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Page last updated at 09:35 GMT, Monday, 25 May 2009 10:35 UK

North Korea conducts nuclear test

North Korean soldiers at a mass rally to celebrate the country"s first nuclear test in 2006
North Korea insists it has a right to nuclear weapons

North Korea says it has staged a "successful" underground nuclear test, prompting international condemnation.

The state says it was more powerful than the previous one in October 2006.

A number of external agencies have confirmed a powerful explosion took place, suspected to be associated with a nuclear test.

US President Barack Obama described the North Korean action as a threat to international peace. Crisis talks were being held in South Korea.

An emergency session of the UN Security Council is being convened by Russia, which currently occupies the council's rotating presidency.

BBC world affairs correspondent David Loyn says North Korea appears to have moved from a posture of negotiation to confrontation over the nuclear issue.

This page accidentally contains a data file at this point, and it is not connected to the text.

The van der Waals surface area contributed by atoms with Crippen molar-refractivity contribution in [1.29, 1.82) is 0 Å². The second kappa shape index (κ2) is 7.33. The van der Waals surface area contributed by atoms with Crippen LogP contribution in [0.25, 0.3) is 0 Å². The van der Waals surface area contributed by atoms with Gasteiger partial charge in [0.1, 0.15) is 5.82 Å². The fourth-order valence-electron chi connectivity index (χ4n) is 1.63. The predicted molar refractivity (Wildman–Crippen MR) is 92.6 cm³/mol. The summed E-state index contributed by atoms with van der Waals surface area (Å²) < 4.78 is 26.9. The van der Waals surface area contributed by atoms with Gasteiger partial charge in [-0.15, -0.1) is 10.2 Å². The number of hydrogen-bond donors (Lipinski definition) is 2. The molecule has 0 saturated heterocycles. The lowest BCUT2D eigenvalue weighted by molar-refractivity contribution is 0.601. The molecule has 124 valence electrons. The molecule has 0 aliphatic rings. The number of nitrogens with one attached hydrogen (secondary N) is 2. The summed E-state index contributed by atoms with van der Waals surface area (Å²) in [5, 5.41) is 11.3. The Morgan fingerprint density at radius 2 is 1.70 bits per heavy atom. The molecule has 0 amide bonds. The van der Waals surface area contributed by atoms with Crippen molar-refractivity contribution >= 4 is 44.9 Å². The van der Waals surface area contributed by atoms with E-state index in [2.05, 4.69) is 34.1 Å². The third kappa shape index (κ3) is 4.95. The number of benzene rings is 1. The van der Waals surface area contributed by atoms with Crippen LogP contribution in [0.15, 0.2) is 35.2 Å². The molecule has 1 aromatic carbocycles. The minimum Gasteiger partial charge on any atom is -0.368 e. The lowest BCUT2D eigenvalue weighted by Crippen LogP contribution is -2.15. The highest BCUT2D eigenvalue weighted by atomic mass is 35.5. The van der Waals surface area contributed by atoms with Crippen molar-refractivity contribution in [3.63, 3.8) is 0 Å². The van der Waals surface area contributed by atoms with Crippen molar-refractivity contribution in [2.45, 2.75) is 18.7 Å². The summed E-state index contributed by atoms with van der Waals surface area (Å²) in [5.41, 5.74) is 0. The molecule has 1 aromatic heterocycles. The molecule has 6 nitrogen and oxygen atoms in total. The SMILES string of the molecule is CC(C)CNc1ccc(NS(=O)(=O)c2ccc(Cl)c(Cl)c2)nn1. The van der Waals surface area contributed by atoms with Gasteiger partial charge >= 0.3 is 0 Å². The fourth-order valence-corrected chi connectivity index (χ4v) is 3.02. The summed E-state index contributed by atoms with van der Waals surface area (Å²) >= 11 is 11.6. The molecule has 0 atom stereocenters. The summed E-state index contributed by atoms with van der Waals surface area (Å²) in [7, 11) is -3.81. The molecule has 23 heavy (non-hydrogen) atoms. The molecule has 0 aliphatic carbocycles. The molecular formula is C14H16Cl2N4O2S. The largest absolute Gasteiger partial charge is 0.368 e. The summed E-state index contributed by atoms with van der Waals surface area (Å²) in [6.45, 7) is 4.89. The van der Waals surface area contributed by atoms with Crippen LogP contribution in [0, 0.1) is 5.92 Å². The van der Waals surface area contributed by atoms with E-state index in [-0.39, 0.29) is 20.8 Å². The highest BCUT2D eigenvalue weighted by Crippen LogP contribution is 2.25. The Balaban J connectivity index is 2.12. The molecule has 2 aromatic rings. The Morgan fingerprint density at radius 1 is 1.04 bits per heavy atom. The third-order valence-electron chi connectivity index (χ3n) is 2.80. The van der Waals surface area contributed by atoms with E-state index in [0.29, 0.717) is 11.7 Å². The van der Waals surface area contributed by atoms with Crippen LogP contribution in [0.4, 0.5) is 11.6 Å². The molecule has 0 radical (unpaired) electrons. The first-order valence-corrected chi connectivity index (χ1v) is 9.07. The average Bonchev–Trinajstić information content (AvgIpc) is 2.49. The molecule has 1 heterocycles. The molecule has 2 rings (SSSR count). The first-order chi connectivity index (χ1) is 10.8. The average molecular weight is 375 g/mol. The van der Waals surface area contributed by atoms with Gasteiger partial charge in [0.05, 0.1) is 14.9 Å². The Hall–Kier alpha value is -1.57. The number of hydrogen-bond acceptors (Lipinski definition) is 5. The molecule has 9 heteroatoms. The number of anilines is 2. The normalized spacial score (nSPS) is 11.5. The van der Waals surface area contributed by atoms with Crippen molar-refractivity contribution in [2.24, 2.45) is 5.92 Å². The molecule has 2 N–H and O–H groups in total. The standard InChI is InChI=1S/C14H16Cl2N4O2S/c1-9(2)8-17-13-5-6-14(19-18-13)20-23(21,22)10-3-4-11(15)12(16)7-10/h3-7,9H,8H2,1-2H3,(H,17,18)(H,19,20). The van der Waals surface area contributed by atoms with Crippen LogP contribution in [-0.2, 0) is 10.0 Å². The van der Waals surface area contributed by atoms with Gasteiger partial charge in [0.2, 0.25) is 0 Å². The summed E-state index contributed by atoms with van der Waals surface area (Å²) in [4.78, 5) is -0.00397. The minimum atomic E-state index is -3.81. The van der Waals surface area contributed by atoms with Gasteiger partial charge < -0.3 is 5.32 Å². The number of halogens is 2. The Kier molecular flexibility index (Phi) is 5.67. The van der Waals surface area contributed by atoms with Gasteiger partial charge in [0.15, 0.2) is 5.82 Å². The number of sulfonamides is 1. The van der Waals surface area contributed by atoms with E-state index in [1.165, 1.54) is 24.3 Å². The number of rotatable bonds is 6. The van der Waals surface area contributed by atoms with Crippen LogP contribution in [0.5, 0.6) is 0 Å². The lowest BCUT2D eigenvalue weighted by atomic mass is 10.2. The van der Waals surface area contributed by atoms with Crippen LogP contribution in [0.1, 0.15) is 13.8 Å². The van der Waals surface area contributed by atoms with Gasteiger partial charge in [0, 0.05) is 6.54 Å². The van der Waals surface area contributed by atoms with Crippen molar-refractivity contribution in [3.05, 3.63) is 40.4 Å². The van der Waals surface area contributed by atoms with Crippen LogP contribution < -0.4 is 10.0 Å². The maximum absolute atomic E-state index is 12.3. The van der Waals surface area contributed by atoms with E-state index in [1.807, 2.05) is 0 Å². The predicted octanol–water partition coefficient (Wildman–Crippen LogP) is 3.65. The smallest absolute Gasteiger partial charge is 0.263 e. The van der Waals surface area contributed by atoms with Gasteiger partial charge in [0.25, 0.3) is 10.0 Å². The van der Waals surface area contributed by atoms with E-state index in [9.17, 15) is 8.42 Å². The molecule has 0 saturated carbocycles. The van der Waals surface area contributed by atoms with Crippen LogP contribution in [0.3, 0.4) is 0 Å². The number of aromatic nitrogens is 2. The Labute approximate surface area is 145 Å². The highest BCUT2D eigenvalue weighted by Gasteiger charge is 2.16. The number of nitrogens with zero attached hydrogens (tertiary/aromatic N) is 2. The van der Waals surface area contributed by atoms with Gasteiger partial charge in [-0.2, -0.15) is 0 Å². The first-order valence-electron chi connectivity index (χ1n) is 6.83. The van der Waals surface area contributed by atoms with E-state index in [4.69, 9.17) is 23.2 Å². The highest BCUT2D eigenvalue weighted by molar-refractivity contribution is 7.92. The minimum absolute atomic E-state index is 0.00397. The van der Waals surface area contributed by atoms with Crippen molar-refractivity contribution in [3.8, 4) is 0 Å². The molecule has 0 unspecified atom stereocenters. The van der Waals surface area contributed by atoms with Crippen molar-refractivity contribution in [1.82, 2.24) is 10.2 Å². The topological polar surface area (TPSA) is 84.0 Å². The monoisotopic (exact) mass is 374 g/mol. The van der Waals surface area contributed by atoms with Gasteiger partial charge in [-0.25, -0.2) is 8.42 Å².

'Safeguarding sovereignty'

An official communique read out on North Korean state radio said another round of underground nuclear testing had been "successfully conducted... as part of measures to enhance the Republic's self-defensive nuclear deterrent in all directions".

Japanese Foreign Ministry: "We'll respond in a responsible manner"

It said the test had been "safely conducted at a new high level in terms of explosive power and control technology".

The test would "contribute to safeguard the sovereignty of the country and the nation and socialism", the communique said.

The North gave no details of the test location, but South Korean officials said that a seismic tremor was detected in the north-eastern part around the town of Kilju - the site of North Korea's first nuclear test.

The US Geological Survey said a 4.7-magnitude quake was detected at 0054 GMT, 10km (six miles) underground.

Geological agencies in both South Korea and the US said the tremor indicated a nuclear explosion.

BBC world affairs correspondent David Loyn
David Loyn, BBC world affairs correspondent
Understanding the motivation behind the actions of this most secretive of powers is never easy, but North Korea does now appear to have moved from a posture of negotiation to confrontation.